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- Background -

Talking about one phenotypic trait, the total phenotypic variance $V_p$ is decomposed into genetic and environmental variance for this trait, represented by the symbols $V_G$ and $V_E$ respectively. Also the covariance between genes and environment affect $V_p$ but we'll ignore it for the purpose of this question.

$$V_p = V_E + V_G + O(Cov(E,G))$$

The genetic variance $V_G$ can be further decomposed into dominance and additive variance. Similarly the environmental variance can be further decomposed into for example, for the mammals, the variance in the womb $V_W$ and the other environmental variance $V_{OE}$.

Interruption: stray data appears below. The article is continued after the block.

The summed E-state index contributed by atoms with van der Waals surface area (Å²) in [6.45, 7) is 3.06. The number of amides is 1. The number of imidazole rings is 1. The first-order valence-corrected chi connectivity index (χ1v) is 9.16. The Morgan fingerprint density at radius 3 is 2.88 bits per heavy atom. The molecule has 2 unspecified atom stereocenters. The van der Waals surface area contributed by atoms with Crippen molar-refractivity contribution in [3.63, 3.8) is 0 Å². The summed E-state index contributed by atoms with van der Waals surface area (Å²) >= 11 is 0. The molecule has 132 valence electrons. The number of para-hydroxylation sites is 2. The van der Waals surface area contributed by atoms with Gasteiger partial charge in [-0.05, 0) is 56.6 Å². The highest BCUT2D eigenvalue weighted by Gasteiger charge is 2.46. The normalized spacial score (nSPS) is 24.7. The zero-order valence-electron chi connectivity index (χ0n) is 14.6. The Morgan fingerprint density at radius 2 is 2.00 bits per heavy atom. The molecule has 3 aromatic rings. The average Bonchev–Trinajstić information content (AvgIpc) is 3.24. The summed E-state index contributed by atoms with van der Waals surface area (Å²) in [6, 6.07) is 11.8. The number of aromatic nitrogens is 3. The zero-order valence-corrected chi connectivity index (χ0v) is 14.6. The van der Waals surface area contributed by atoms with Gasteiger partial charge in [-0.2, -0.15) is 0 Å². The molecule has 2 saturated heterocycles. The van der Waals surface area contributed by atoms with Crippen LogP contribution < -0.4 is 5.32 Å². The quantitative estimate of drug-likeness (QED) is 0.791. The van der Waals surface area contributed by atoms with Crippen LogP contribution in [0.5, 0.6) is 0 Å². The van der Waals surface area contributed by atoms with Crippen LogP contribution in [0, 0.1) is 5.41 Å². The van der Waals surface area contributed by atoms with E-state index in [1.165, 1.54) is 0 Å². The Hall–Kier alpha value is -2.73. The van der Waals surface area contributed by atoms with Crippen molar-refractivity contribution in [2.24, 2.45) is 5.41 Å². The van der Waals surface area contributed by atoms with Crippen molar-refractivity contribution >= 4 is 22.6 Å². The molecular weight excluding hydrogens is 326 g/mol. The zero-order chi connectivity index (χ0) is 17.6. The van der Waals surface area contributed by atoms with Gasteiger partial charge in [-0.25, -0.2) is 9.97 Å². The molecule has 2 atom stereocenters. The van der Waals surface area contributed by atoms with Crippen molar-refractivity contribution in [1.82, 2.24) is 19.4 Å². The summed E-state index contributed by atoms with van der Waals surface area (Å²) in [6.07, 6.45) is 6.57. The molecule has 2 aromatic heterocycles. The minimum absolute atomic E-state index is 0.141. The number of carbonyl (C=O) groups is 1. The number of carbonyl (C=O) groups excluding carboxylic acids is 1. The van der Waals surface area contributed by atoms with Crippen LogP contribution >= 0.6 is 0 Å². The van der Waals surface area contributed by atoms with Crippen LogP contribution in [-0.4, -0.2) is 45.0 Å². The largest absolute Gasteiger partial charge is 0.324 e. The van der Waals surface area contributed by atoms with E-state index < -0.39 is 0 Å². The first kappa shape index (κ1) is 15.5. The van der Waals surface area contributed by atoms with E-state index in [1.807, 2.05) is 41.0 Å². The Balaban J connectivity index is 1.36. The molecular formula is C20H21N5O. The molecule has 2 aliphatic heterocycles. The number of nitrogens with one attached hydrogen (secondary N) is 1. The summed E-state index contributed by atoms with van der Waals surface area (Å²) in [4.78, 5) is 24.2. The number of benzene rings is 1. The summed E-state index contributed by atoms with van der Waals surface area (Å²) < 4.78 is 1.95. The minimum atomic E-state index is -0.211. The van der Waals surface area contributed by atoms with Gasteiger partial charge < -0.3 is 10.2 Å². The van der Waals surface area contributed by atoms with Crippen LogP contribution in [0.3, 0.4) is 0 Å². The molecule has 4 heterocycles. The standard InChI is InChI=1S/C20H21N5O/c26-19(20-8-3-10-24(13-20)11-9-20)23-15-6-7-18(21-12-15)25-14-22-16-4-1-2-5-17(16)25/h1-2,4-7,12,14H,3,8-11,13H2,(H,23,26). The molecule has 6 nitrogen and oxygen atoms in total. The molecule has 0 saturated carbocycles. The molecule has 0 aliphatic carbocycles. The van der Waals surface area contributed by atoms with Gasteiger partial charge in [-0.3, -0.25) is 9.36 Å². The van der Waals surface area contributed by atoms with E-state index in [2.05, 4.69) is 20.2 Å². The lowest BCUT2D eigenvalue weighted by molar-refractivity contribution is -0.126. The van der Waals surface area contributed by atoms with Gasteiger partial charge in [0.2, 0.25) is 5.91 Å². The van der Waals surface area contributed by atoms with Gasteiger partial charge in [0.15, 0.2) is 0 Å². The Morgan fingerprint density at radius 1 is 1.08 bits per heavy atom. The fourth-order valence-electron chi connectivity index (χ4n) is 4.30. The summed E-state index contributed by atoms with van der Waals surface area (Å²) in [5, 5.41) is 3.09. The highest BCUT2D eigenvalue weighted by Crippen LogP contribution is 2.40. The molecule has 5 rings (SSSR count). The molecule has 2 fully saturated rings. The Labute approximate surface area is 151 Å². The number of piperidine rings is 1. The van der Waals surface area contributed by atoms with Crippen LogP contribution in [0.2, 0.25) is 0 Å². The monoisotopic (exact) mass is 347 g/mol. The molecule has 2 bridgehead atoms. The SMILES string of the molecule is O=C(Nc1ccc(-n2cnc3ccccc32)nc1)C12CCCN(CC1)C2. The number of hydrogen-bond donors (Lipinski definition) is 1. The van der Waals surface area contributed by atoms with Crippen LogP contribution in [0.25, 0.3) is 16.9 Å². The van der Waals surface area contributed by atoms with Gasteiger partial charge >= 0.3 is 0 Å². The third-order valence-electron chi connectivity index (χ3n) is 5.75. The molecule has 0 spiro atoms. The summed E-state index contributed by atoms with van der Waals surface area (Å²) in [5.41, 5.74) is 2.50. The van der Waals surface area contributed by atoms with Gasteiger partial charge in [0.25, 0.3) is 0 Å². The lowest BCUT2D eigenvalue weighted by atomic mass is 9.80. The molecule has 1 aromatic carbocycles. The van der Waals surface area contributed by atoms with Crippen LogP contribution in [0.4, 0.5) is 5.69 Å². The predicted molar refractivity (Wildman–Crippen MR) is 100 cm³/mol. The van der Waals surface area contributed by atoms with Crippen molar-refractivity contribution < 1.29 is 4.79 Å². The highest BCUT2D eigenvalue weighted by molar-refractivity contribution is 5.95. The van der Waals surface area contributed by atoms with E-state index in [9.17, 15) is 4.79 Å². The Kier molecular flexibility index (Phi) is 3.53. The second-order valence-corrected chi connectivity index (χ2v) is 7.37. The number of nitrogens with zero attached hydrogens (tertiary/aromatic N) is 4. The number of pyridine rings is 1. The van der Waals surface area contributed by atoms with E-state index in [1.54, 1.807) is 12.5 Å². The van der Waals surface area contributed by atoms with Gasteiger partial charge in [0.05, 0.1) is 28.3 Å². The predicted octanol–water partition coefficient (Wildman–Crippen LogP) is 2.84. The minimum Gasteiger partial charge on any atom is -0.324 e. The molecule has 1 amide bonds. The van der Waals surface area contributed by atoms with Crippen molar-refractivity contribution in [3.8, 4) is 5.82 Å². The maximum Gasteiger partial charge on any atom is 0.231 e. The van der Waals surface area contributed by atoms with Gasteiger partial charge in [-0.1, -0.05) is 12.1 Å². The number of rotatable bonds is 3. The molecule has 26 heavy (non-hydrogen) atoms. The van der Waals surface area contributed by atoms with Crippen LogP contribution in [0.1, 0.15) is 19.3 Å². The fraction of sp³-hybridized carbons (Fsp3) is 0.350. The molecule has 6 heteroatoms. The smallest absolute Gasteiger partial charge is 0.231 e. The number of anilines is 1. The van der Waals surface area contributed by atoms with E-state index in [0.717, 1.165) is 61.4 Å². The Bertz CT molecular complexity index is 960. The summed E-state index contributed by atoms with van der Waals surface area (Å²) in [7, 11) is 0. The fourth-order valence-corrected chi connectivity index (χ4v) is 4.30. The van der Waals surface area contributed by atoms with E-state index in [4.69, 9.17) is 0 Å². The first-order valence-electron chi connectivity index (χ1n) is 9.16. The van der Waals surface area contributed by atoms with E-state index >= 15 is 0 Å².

$$V_p = V_w + V_{OE} + V_A + V_D$$

$$h_N^2 = \frac{V_A}{V_p} = \frac{V_A}{V_w + V_{OE}}$$

One could measure $V_W$ by looking at correlation between dizygotic twins.

- Question -

What part of the environmental variance in phenotype is explained by the variance in wombs' environments? i.e. what are the estimates of $\frac{V_w}{V_e}$ or what are the estimates of $\frac{V_w}{V_p} = \frac{V_w}{V_w + V_{OE}}$?

Of course the answer will depends on the trait and on the species. But a general idea/estimation is very welcome.

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